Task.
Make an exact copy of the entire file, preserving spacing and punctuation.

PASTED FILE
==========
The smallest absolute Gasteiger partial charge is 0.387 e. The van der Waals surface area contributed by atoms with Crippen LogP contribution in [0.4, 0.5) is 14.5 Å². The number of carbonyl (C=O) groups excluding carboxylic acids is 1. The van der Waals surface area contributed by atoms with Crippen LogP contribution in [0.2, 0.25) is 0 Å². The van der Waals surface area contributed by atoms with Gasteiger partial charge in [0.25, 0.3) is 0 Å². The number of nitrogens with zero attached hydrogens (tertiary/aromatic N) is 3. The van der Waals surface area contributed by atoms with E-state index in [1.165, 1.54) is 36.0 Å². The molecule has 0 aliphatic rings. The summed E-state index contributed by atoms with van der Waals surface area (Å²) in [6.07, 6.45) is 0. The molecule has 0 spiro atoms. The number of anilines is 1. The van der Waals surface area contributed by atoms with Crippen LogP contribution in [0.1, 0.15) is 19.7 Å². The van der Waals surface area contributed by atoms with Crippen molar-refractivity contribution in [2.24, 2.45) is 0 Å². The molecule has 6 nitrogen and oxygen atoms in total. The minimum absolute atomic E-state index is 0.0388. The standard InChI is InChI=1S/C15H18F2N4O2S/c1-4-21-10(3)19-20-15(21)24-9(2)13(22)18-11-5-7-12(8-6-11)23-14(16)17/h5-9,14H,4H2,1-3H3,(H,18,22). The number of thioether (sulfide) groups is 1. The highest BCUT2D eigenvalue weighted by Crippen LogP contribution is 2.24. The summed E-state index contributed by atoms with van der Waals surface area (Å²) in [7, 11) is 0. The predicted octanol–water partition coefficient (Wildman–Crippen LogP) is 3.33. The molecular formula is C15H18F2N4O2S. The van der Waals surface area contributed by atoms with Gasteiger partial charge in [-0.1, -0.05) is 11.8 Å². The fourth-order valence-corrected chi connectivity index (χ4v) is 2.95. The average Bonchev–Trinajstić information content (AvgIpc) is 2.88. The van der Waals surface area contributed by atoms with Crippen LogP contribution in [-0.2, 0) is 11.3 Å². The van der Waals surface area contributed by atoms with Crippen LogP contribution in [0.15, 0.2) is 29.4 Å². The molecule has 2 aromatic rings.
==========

The smallest absolute Gasteiger partial charge is 0.387 e. The van der Waals surface area contributed by atoms with Crippen LogP contribution in [0.4, 0.5) is 14.5 Å². The number of carbonyl (C=O) groups excluding carboxylic acids is 1. The van der Waals surface area contributed by atoms with Crippen LogP contribution in [0.2, 0.25) is 0 Å². The van der Waals surface area contributed by atoms with Gasteiger partial charge in [0.25, 0.3) is 0 Å². The number of nitrogens with zero attached hydrogens (tertiary/aromatic N) is 3. The van der Waals surface area contributed by atoms with E-state index in [1.165, 1.54) is 36.0 Å². The molecule has 0 aliphatic rings. The summed E-state index contributed by atoms with van der Waals surface area (Å²) in [6.07, 6.45) is 0. The molecule has 0 spiro atoms. The number of anilines is 1. The van der Waals surface area contributed by atoms with Crippen LogP contribution in [0.1, 0.15) is 19.7 Å². The van der Waals surface area contributed by atoms with Crippen molar-refractivity contribution in [2.24, 2.45) is 0 Å². The molecule has 6 nitrogen and oxygen atoms in total. The minimum absolute atomic E-state index is 0.0388. The standard InChI is InChI=1S/C15H18F2N4O2S/c1-4-21-10(3)19-20-15(21)24-9(2)13(22)18-11-5-7-12(8-6-11)23-14(16)17/h5-9,14H,4H2,1-3H3,(H,18,22). The number of thioether (sulfide) groups is 1. The highest BCUT2D eigenvalue weighted by Crippen LogP contribution is 2.24. The summed E-state index contributed by atoms with van der Waals surface area (Å²) in [7, 11) is 0. The predicted octanol–water partition coefficient (Wildman–Crippen LogP) is 3.33. The molecular formula is C15H18F2N4O2S. The van der Waals surface area contributed by atoms with Gasteiger partial charge in [-0.1, -0.05) is 11.8 Å². The fourth-order valence-corrected chi connectivity index (χ4v) is 2.95. The average Bonchev–Trinajstić information content (AvgIpc) is 2.88. The van der Waals surface area contributed by atoms with Crippen LogP contribution in [-0.2, 0) is 11.3 Å². The van der Waals surface area contributed by atoms with Crippen LogP contribution in [0.15, 0.2) is 29.4 Å². The molecule has 2 aromatic rings.